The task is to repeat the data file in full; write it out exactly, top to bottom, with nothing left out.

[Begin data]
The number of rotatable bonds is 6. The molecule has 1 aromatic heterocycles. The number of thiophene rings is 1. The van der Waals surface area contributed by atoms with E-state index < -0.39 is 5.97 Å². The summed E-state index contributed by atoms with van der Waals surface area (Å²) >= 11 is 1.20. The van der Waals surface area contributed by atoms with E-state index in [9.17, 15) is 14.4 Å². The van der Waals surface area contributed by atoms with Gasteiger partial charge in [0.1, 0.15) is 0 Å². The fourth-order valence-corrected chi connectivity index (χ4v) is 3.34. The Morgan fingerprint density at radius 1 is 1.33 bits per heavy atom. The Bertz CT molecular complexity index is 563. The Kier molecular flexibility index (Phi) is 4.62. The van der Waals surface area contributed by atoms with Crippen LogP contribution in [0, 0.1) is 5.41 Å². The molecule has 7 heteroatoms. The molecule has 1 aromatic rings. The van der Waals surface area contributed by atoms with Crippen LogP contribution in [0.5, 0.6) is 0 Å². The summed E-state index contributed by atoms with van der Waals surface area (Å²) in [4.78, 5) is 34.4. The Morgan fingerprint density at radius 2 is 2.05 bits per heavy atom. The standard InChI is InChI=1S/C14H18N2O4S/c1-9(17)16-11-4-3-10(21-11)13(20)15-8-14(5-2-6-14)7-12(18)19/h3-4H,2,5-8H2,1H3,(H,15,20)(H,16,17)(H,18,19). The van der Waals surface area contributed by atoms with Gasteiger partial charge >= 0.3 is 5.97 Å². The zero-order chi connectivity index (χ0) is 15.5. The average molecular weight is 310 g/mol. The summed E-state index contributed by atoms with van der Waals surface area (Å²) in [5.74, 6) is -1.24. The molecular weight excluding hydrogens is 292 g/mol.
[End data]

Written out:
The number of rotatable bonds is 6. The molecule has 1 aromatic heterocycles. The number of thiophene rings is 1. The van der Waals surface area contributed by atoms with E-state index < -0.39 is 5.97 Å². The summed E-state index contributed by atoms with van der Waals surface area (Å²) >= 11 is 1.20. The van der Waals surface area contributed by atoms with E-state index in [9.17, 15) is 14.4 Å². The van der Waals surface area contributed by atoms with Gasteiger partial charge in [0.1, 0.15) is 0 Å². The fourth-order valence-corrected chi connectivity index (χ4v) is 3.34. The Morgan fingerprint density at radius 1 is 1.33 bits per heavy atom. The Bertz CT molecular complexity index is 563. The Kier molecular flexibility index (Phi) is 4.62. The van der Waals surface area contributed by atoms with Crippen LogP contribution in [0, 0.1) is 5.41 Å². The molecule has 7 heteroatoms. The molecule has 1 aromatic rings. The van der Waals surface area contributed by atoms with Crippen LogP contribution in [0.5, 0.6) is 0 Å². The summed E-state index contributed by atoms with van der Waals surface area (Å²) in [4.78, 5) is 34.4. The Morgan fingerprint density at radius 2 is 2.05 bits per heavy atom. The standard InChI is InChI=1S/C14H18N2O4S/c1-9(17)16-11-4-3-10(21-11)13(20)15-8-14(5-2-6-14)7-12(18)19/h3-4H,2,5-8H2,1H3,(H,15,20)(H,16,17)(H,18,19). The van der Waals surface area contributed by atoms with Gasteiger partial charge >= 0.3 is 5.97 Å². The zero-order chi connectivity index (χ0) is 15.5. The average molecular weight is 310 g/mol. The summed E-state index contributed by atoms with van der Waals surface area (Å²) in [5.74, 6) is -1.24. The molecular weight excluding hydrogens is 292 g/mol.